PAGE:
You also mentioned that being first kind of inspired you to be open to other firsts in your life. How has that manifested?
I was comfortable in that first class of women. I was the first female recipient of the FDR Cup for my work leading Project Bermuda North while at Bowdoin. Two years into my teaching career in DC, I joined an administrator from my school for a year in Israel training teachers and opening the first day school in Israel for children with autism. Upon my return from Israel, I relocated to Portland, Maine, where I taught the first classroom in the public schools for students with moderate disabilities. Two years later, I helped create and teach in the first program for students with severe disabilities, SHIPPS (Severely Handicapped in Portland Public Schools). Several years later, I helped create and teach in the first integrated preschool program in the Portland public schools. During that time, my husband and I started the first wholesale specialty cut flower greenhouse business in Maine. I learned from my experience entering Bowdoin that something can happen even if it hasn't been done before.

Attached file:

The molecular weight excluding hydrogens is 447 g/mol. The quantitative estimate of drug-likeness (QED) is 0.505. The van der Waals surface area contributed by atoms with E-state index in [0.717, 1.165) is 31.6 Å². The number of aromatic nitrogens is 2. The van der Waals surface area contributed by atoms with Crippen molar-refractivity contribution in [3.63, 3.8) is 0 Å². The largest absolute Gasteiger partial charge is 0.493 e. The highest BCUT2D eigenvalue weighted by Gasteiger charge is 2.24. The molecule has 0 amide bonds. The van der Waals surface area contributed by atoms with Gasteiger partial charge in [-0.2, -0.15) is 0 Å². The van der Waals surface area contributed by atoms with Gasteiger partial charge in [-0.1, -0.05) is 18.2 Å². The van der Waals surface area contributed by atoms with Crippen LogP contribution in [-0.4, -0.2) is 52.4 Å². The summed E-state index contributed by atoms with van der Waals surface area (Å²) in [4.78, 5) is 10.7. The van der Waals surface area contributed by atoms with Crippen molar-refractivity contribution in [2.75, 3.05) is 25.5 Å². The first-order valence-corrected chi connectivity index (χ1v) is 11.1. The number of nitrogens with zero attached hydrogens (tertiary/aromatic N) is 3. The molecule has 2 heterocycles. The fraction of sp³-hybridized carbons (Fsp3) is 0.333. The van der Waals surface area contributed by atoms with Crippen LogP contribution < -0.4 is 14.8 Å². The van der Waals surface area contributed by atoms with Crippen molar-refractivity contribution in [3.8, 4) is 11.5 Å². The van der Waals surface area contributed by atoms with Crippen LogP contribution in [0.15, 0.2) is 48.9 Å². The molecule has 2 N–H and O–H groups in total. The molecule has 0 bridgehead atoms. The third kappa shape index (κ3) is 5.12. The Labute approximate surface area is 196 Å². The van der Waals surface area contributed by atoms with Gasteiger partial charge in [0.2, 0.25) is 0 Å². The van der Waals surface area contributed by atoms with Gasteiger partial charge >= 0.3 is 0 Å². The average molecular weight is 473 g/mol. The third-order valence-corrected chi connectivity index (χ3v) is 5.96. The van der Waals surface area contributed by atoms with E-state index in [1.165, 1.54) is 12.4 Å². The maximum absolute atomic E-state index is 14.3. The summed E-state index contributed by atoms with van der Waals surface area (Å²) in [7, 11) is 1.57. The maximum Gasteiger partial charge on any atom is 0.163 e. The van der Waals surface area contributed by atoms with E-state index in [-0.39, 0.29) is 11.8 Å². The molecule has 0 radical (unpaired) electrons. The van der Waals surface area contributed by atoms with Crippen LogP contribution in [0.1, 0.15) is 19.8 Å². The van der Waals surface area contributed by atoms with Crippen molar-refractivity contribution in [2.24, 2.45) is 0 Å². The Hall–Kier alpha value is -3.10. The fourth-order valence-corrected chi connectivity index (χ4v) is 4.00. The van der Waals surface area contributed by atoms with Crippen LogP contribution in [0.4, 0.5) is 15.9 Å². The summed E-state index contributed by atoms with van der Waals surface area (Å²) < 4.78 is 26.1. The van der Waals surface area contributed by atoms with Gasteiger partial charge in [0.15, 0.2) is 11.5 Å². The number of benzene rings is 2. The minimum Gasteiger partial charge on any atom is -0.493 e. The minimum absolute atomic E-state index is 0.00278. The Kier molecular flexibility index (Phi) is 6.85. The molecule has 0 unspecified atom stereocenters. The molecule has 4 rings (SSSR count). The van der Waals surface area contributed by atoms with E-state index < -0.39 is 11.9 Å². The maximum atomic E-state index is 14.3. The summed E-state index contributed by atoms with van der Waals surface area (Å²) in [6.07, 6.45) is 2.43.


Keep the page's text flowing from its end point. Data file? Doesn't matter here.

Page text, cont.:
What are you most proud of? 
Professionally, I am most proud of my two-plus decades teaching on Hanscom Air Force Base for the Lincoln, Massachusetts, public schools. It was a special experience supporting active- duty military families during the wars in Iraq and Afghanistan. Personally, I am most proud of my three children and three grandchildren. They are generations of wonderful humanity who make this world a better place simply by who they are and what they do. 

Is there something you believe few people know about you?
I know sign language. 

What pursuits do you enjoy in your spare time?
I try to get to the gym as many times as I can each week. I love to read historical fiction and nonfiction, especially female survivor stories. I try to be with young children almost every day. Children require you to be in the moment, to move, and to have a sense of humor. 

Is there anything else you’d like to share?
I married Roy Knight ’75 in the Bowdoin chapel. Our fathers, both Class of 1945, wore Bowdoin ties. My father’s memorial service was held in the chapel. The congregation sang Bowdoin songs in his memory, led by my father-in-law, Lloyd Knight ’45. Bowdoin runs deeply through all parts of my life. 




This story first appeared in the Spring/Summer ’22 issue of Bowdoin Magazine. Manage your subscription and see other stories from the magazine on the Bowdoin Magazine website.